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Eagle County’s glowing chalkboards

Matt Terrell
mterrell@vaildaily.com
Eagle County, CO Colorado
Dominique Taylor/Vail DailyTeacher Jessica Crooks, left, helps first grader David Velasco reach the red block and move it electronically off the hidden letter on the Promethean board Friday at June Creek Elementary School in Edwards, Colorado. The interactive computer board is just one of the ways the new school is incorporating more technology into their classrooms.
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AGLE COUNTY, Colorado ” The students in Johnna Williams’ fourth grade class at June Creek Elementary are holding “clickers” ” little contraptions that look like a cross between a cell phone and a mini X-Box controller.

The students are using these little remotes to take a spelling test. They watch questions appear on the large computer screen mounted in the corner, and then they punch in their answers, as if sending text messages to the teacher.

At her computer, Williams can see an instant breakdown of who got what questions right and wrong, which saves her an hour of grading and lets her know immediately if her kids are learning.



Next week, she’ll be giving an interactive math lesson that quizzes kids with true or false questions as they go along, letting her know if they get it, or if she needs to explain more. She’s not 100 percent sure it will work well ” but she know she has to try new things for the district’s technology upgrades to make sense.

“If you give something to me, I have to learn how to use it. You got to get in there and get your hands dirty,” Williams said.



A year after the district spent $4 million dollars pumping up classrooms with new technology, teachers in the district are growing more comfortable using computers, taking risks, trying new things and transforming the way they teach.

Classrooms were outfitted with 40-inch flat screen monitors, and “Promethean” boards were placed in computer labs. Internet power was boosted at least 10, and the district’s outdated networks were upgraded to handle large amounts of information, allowing teachers to use those big screens to show streaming Internet videos and sophisticated Internet programs such as Google Earth.

While it does appear that a large number of teachers are using these new toys ” it doesn’t seem that everyone has grasped the true potential of everything at their fingertips.



The challenge for the school district now is figuring out how, on a wide scale, to get every teacher using technology, and using it well.

Jessica Crooks, a first grade teacher at June Creek, is a big fan of the “Promethean Board” in the computer lab. It’s basically a large, glowing chalk board hooked up to a touch-screen computer.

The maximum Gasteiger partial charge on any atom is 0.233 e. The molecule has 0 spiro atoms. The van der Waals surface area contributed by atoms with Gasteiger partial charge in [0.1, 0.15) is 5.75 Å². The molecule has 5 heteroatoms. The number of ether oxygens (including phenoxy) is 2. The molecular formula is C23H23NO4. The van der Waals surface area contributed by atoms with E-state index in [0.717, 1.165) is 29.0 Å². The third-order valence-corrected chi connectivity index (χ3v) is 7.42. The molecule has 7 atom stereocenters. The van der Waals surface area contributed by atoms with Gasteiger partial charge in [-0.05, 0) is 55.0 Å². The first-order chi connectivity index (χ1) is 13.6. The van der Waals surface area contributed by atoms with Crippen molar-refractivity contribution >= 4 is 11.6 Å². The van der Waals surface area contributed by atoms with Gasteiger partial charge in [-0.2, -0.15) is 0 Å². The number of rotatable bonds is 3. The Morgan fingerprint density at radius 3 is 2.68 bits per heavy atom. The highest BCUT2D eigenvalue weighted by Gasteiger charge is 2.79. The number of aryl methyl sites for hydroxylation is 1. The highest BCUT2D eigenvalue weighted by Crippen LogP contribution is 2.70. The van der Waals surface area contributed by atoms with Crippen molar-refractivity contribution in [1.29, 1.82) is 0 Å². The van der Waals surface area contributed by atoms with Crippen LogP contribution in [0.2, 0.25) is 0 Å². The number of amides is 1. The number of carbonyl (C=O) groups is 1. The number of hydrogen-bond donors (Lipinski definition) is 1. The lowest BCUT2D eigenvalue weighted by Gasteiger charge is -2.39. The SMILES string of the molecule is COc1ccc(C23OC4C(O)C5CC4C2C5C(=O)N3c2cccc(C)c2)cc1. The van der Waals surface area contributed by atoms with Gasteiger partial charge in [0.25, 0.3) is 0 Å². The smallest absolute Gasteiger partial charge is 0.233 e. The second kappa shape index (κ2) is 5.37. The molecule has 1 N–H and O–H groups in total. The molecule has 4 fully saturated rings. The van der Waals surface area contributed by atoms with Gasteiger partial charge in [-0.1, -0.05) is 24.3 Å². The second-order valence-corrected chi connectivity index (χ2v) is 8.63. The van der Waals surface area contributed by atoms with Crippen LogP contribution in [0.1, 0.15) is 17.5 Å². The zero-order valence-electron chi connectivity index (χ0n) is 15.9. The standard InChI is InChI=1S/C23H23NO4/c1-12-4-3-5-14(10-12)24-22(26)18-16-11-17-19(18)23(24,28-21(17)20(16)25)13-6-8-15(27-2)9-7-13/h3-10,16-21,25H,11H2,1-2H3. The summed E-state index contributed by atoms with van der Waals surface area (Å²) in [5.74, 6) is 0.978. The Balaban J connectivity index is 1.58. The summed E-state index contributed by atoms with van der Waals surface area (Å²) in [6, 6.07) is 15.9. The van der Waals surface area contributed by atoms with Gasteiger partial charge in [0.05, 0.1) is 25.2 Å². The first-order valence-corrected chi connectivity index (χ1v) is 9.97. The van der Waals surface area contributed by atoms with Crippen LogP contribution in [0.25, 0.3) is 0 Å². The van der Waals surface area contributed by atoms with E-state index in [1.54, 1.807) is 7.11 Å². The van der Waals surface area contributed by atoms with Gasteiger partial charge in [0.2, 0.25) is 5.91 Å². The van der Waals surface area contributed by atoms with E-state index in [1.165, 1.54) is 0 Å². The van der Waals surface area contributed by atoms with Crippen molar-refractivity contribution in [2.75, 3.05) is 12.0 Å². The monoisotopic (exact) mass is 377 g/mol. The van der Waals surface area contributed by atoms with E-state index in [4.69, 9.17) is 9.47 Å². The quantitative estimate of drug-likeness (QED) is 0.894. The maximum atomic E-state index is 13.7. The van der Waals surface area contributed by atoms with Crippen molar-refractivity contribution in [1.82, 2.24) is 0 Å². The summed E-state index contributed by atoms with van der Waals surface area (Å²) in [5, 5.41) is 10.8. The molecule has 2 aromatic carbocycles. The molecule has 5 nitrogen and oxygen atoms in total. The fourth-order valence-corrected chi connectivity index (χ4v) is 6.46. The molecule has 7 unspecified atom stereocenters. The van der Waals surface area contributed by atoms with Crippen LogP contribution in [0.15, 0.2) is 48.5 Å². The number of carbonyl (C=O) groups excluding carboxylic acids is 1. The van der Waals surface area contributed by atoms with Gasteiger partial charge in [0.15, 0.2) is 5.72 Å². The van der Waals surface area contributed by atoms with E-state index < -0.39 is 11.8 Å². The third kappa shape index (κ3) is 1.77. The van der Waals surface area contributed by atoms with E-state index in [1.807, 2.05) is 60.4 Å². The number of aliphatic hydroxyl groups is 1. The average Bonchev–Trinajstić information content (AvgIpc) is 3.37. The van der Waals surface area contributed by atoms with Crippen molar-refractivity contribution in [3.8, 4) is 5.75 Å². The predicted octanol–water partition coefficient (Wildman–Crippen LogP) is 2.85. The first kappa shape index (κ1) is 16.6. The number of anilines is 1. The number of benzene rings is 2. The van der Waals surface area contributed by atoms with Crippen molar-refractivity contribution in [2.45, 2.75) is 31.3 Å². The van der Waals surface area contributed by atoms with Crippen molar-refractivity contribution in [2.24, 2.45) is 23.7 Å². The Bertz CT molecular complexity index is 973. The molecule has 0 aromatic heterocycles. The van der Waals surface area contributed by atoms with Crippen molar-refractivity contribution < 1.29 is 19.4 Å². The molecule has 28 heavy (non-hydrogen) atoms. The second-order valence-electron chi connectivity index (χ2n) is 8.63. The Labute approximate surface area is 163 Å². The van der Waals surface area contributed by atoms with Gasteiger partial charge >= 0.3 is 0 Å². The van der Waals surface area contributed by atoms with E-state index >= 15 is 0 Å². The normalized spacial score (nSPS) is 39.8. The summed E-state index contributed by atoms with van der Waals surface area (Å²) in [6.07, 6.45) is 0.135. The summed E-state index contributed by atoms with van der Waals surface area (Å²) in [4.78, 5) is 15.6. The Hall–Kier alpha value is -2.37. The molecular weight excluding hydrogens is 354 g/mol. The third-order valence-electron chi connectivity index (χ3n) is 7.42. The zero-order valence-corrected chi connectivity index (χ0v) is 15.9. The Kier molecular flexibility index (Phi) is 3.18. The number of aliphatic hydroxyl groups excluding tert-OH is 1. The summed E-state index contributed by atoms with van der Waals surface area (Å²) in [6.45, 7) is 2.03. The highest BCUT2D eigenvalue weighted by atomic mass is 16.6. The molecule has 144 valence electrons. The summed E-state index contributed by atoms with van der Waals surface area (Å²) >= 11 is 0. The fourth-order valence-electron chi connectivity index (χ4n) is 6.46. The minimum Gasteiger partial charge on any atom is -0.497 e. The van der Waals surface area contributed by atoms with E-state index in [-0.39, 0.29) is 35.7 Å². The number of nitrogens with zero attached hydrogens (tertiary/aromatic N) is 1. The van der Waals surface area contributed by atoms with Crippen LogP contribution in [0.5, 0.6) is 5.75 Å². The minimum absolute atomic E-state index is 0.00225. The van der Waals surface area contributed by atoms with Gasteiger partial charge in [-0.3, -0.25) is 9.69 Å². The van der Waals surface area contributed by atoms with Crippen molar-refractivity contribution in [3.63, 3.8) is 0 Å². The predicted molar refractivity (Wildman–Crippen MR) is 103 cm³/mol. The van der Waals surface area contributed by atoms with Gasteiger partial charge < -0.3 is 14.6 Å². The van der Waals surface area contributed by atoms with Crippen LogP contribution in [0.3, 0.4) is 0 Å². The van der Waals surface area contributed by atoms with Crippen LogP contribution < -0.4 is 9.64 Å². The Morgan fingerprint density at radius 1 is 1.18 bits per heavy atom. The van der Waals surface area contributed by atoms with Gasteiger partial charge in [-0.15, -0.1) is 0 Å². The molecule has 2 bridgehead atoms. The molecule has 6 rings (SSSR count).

Kids can walk up to it and use a magnetic pen to manipulate whatever images they see on the screen.

They can write and erase words in different colors and click buttons that play sounds. They can move large pictures of coins around on the screen, learning how to make change from a dollar.

Crooks used the board on Friday for a rhyming lesson, and is always looking for new ways to use it in her class. She’s in a constant state of self training.

“I just wanted to use it right away when we got them ” I practice at home and practice at school,” Crooks said. “I could wait for somebody to teach me, but I’d rather figure it out.”

So, there’s a lot to be said for gumption. While a big goal for the district this year is to improve training and do a better job showing teachers how to use technology, it seems teachers are already finding success when they dive in and envelop themselves with the programs.

“I think teachers need a chance to play with the technology and get used to it, and as they get more familiar with it and get more support, they tend to try new things,” said Tracy Barber, principal at June Creek.

Democratic society

Technology use will also improve with leadership and teamwork, Barber said. It will be up to her and other principals to guide teachers and give them ideas, and teachers also need to be sharing ideas with each other in weekly planning meetings.

When teachers push themselves, try new things and work together, it could rub off on the kids, Barber said.

“If teachers are willing to take risks and collaborate with others, the kids will model their behavior after teachers,” Barber said. “What we’re really wanting to do is teach problem solving, working together and being contributing members of a Democratic society.”

Technology use will also improve with leadership and teamwork, Barber said. It will be up to her and other principals to guide teachers and give them ideas, and teachers also need to be sharing ideas with each other in weekly planning meetings.

When teachers push themselves, try new things and work together, it could rub off on the kids, Barber said.

“If teachers are willing to take risks and collaborate with others, the kids will model their behavior after teachers,” Barber said. “What we’re really wanting to do is teach problem solving, working together and being contributing members of a Democratic society.”

Staff Writer Matt Terrell can be reached at 970-748-2955 or mterrell@vaildaily.com.


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